LONDON — In the week that saw Britain’s emotional gamut range from Olympic pride to blood-spattered despair, Prime Minister Tony Blair has been transformed from a besieged politician headed for an early retirement to an acclaimed statesman with perhaps years of leadership to come.
The prime minister owes his reversal of fortune to creating a major deal on aid to Africa engineered with world leaders in Scotland while playing a cool, resolute hand after the terrorist attacks on London.
“Mr. Blair is not unravaged by the cares of office, but he still looks as if he has political ‘legs,’” said pundit Peter McKay, one of the most prominent critics of Mr. Blair of the Labor Party.
“Maybe he hopes now to lead Labor to another victory so that he can enjoy, as prime minister, the great sporting spectacle of 2012,” the conservative Mr. McKay said, referring to London’s hosting of that year’s Olympics.
Two months ago, Mr. Blair’s administration was under fire for everything from dirty hospitals to Europe’s most unreliable rail system. Moreover, he had just overseen the election loss of 93 seats in his ever-ebbing majority in Parliament.
His shoulders slumping, his hairline receding and his face etched with the lines left by eight years in office, Mr. Blair seemed burdened by the weight of the world when he announced that he had no intention of seeking a fourth term as prime minister.
But as a former British prime minister, Harold Wilson, once said, “A week is a long time in politics.”
Perhaps the most dramatic week of Mr. Blair’s political career began July 6 when the International Olympic Committee awarded London the Summer Games over front-runner rival Paris.
Mr. Blair’s appearance in Singapore, where he met with Olympic delegates, was widely credited with swinging the vote to the British capital.
The fact that the furious French accused the British leader of cheating with his last-minute lobbying won the prime minister even more admiring applause from delighted folks back home.
But the last of the confetti hadn’t even been swept from London’s streets before terrorists launched the biggest attack on the city since World War II — a series of coordinated suicide bomb blasts that killed at least 54 persons and brought London to a halt.
It was then that Mr. Blair came into his statesmanlike own. He quickly left other world leaders in Scotland, where he had been chairing a summit meeting of the Group of Eight industrialized nations, to take charge of the crisis in London — an adroit move that won praise from friend and political foe alike.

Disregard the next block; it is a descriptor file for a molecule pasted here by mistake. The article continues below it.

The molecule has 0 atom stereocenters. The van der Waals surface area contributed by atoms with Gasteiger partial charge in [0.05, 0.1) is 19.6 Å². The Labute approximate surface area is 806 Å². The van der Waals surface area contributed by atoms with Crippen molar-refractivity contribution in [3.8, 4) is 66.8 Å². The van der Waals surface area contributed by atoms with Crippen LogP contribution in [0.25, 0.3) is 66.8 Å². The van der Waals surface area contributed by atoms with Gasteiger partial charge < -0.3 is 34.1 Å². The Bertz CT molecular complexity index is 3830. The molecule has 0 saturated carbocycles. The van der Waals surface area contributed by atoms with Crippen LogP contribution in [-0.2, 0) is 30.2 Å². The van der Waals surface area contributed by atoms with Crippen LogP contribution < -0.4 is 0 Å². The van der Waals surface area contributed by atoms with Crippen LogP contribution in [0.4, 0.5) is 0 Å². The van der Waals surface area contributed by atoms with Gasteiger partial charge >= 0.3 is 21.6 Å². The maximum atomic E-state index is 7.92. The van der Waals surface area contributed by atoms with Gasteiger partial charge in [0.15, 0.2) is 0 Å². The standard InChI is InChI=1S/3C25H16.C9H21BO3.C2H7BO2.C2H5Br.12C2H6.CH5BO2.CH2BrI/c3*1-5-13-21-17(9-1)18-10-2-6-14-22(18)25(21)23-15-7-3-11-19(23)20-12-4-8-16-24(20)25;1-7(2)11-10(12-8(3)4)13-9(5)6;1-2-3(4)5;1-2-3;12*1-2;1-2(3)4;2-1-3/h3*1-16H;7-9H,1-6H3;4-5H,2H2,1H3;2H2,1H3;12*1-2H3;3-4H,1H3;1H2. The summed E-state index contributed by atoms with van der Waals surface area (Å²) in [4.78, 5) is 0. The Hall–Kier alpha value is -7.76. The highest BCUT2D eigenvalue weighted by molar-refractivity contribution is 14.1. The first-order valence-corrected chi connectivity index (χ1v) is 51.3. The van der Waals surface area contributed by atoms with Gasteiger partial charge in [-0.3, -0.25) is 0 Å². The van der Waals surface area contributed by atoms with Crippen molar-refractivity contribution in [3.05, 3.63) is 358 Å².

His performance was contrasted with President Bush’s delayed return to Washington on September 11, 2001. The comparison played well in Britain, where Mr. Bush is not particularly popular.
Mr. Blair’s flight to London softened the words of his critics, who had dubbed him “Bush’s poodle” because of Britain’s backing of the U.S.-led war in Iraq.
Mr. Blair’s chief political opponent on the home front, Conservative Party leader Michael Howard, led the applause, praising the prime minister for the “calm, resolute and statesmanlike way” in which he responded to the bombings and to the manner in which he “articulated the nation’s profound sorrow.”
Mr. Blair wasn’t through. In his final flourish of this extraordinary week, he flew back to Scotland to win plaudits for supervising a conference that, against odds, managed to produce a deal writing off a large chunk of African debt and pledging to double aid to the continent.
Another frequent critic, Daily Mail newspaper pundit Steven Glover, cited Mr. Blair for “the miraculous week he has enjoyed — from almost single-handedly winning the Olympics for London to presiding majestically over the G-8 summit … to his statesmanlike performance after last Thursday’s bombs.”
Speculation that Mr. Blair would retire next year, rampant just a few months ago, has all but disappeared.
Instead, Mr. Blair is riding a crest of popularity perhaps unsurpassed since he became prime minister in 1997, and his policies — particularly those dealing with terrorism — are likely to win swift passage through Parliament in the months ahead.